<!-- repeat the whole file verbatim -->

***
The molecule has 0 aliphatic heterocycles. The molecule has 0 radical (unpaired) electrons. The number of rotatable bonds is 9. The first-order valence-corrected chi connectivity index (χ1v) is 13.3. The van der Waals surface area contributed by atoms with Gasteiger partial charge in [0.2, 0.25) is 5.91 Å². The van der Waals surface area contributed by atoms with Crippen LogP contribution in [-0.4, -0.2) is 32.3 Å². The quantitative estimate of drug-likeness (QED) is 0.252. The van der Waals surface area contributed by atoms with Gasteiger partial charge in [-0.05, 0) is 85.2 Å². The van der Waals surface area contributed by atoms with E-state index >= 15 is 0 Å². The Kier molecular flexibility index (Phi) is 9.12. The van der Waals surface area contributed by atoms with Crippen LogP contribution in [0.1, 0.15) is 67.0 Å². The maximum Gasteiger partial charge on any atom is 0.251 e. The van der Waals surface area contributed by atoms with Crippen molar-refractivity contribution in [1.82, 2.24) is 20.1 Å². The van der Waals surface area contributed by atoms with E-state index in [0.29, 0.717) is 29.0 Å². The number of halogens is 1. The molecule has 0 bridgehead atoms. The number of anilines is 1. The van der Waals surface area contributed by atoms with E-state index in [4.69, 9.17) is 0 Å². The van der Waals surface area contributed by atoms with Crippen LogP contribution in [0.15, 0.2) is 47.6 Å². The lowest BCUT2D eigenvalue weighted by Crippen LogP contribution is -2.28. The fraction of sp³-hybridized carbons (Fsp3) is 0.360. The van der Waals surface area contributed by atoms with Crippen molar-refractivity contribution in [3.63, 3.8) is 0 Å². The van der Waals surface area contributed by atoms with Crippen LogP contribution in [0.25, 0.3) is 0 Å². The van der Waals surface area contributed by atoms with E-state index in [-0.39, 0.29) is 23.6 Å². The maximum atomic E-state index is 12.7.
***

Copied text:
The molecule has 0 aliphatic heterocycles. The molecule has 0 radical (unpaired) electrons. The number of rotatable bonds is 9. The first-order valence-corrected chi connectivity index (χ1v) is 13.3. The van der Waals surface area contributed by atoms with Gasteiger partial charge in [0.2, 0.25) is 5.91 Å². The van der Waals surface area contributed by atoms with Crippen LogP contribution in [-0.4, -0.2) is 32.3 Å². The quantitative estimate of drug-likeness (QED) is 0.252. The van der Waals surface area contributed by atoms with Gasteiger partial charge in [-0.05, 0) is 85.2 Å². The van der Waals surface area contributed by atoms with E-state index >= 15 is 0 Å². The Kier molecular flexibility index (Phi) is 9.12. The van der Waals surface area contributed by atoms with Crippen LogP contribution in [0.1, 0.15) is 67.0 Å². The maximum Gasteiger partial charge on any atom is 0.251 e. The van der Waals surface area contributed by atoms with Crippen molar-refractivity contribution in [1.82, 2.24) is 20.1 Å². The van der Waals surface area contributed by atoms with E-state index in [0.29, 0.717) is 29.0 Å². The number of halogens is 1. The molecule has 0 bridgehead atoms. The number of anilines is 1. The van der Waals surface area contributed by atoms with E-state index in [4.69, 9.17) is 0 Å². The van der Waals surface area contributed by atoms with Crippen LogP contribution in [0.15, 0.2) is 47.6 Å². The lowest BCUT2D eigenvalue weighted by Crippen LogP contribution is -2.28. The fraction of sp³-hybridized carbons (Fsp3) is 0.360. The van der Waals surface area contributed by atoms with Crippen molar-refractivity contribution in [3.63, 3.8) is 0 Å². The van der Waals surface area contributed by atoms with Crippen LogP contribution in [0.25, 0.3) is 0 Å². The van der Waals surface area contributed by atoms with E-state index in [-0.39, 0.29) is 23.6 Å². The maximum atomic E-state index is 12.7.